Statistical Analysis

Chi square tests with computed p-values by Monte Carlo simulations (106 replicates) were used to test for deviations of the observed values from the expected sdY genotypes frequencies. All statistical analyses were conducted in R V.3.6.2. (R Development Core Team, 2019).

Ethical Considerations and Research Permits

The experimental protocols (permit numbers 4268, 5296) were approved by the Norwegian Animal Research Authority (NARA). Use of experimental animals were performed in strict accordance with the Norwegian Animal Welfare Act. This included anesthesia or euthanasia of fish using metacain (Finquel® Vet, ScanVacc, Årnes, Norway), during all described procedures. In addition, all personnel involved in this experiment had undergone training approved by the Norwegian Food Safety Authority, which is mandatory for all personnel running experiments involving animals included in the Animal Welfare Act.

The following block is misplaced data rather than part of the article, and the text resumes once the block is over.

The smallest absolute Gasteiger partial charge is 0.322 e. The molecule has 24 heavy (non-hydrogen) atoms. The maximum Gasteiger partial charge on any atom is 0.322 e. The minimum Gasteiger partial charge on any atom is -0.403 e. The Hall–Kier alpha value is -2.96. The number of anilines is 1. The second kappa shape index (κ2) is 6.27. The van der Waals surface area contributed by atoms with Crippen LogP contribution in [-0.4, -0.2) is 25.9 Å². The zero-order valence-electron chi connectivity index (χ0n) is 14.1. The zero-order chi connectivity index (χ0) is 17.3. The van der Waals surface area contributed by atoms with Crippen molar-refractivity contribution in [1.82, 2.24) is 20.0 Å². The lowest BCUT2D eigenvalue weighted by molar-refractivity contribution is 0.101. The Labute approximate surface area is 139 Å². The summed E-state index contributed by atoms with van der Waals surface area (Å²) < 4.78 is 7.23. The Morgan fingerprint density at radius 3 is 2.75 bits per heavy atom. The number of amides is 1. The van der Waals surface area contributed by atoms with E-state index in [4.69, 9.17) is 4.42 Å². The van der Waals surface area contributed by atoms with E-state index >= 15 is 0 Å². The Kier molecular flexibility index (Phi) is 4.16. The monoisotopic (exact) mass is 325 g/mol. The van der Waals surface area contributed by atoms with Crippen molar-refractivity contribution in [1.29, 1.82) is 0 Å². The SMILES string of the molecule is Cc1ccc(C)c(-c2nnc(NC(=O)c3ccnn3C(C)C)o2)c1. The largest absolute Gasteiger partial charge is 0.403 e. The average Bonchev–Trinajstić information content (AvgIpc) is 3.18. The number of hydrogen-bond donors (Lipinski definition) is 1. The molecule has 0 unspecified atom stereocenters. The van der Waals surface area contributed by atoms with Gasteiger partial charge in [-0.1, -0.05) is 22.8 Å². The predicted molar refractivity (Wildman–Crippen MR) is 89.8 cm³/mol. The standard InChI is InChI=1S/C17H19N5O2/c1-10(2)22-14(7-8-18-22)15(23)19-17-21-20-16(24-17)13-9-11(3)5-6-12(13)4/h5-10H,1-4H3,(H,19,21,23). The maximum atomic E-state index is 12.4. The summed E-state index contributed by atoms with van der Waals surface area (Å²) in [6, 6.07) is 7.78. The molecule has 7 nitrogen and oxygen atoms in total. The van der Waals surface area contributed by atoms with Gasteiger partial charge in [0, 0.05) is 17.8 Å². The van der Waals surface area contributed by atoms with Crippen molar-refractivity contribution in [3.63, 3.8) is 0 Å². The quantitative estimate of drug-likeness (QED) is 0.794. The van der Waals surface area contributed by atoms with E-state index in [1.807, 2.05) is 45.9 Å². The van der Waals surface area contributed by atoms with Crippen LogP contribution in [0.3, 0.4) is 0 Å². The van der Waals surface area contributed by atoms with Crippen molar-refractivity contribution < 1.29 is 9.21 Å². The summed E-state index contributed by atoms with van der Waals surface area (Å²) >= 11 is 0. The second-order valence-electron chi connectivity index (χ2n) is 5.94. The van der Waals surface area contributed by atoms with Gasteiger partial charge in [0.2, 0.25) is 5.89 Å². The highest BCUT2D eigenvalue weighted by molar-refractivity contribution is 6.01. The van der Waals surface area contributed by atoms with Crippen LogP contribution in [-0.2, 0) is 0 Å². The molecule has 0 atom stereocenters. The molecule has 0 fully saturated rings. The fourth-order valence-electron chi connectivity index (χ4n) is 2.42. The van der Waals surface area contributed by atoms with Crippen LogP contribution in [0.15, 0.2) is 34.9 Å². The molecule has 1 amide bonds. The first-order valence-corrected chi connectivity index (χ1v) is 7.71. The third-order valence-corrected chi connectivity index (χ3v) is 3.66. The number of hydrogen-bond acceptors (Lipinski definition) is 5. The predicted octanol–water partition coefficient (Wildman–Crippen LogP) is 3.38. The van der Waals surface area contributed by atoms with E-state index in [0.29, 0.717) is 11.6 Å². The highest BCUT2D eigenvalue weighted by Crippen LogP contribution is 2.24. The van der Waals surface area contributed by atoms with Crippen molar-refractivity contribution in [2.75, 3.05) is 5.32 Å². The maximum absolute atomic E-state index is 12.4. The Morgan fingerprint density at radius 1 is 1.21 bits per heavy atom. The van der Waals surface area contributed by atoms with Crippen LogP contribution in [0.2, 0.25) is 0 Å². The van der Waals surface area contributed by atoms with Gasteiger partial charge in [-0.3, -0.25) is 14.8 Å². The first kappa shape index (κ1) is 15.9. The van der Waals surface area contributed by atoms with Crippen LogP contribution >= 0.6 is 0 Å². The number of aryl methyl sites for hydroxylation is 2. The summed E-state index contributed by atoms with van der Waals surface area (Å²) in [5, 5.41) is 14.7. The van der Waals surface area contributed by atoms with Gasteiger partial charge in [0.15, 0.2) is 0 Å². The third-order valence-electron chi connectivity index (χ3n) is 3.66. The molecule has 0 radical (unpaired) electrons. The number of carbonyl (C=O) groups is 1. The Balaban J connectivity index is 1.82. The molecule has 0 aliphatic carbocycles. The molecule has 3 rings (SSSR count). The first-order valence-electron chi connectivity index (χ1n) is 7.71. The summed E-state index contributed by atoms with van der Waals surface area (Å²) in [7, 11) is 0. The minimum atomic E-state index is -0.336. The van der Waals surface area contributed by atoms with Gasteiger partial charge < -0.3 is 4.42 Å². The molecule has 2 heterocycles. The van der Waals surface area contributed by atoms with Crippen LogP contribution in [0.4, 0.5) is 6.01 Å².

We found PCR-based discordance between the validated phenotypic sex and sdY genotype in 66 individuals out of the 2,025 fish from the 64 families tested (Figure 1). All of the reported cases were phenotypic females displaying a positive signal for sdY. Discordance between the sdY presence/absence and phenotypic sex was only observed in females from eight of the 64 families, ranging from 36 to 82% discordance among females per family. Of the 88 parents used as broodstock, three phenotypic females were sdY positive. These females were the mothers of families F26, F27 and K22, all of which had female offspring displaying discordance between phenotypic and genetic sex (Figure 1). The five other families containing discordant offspring did not have discordant mothers.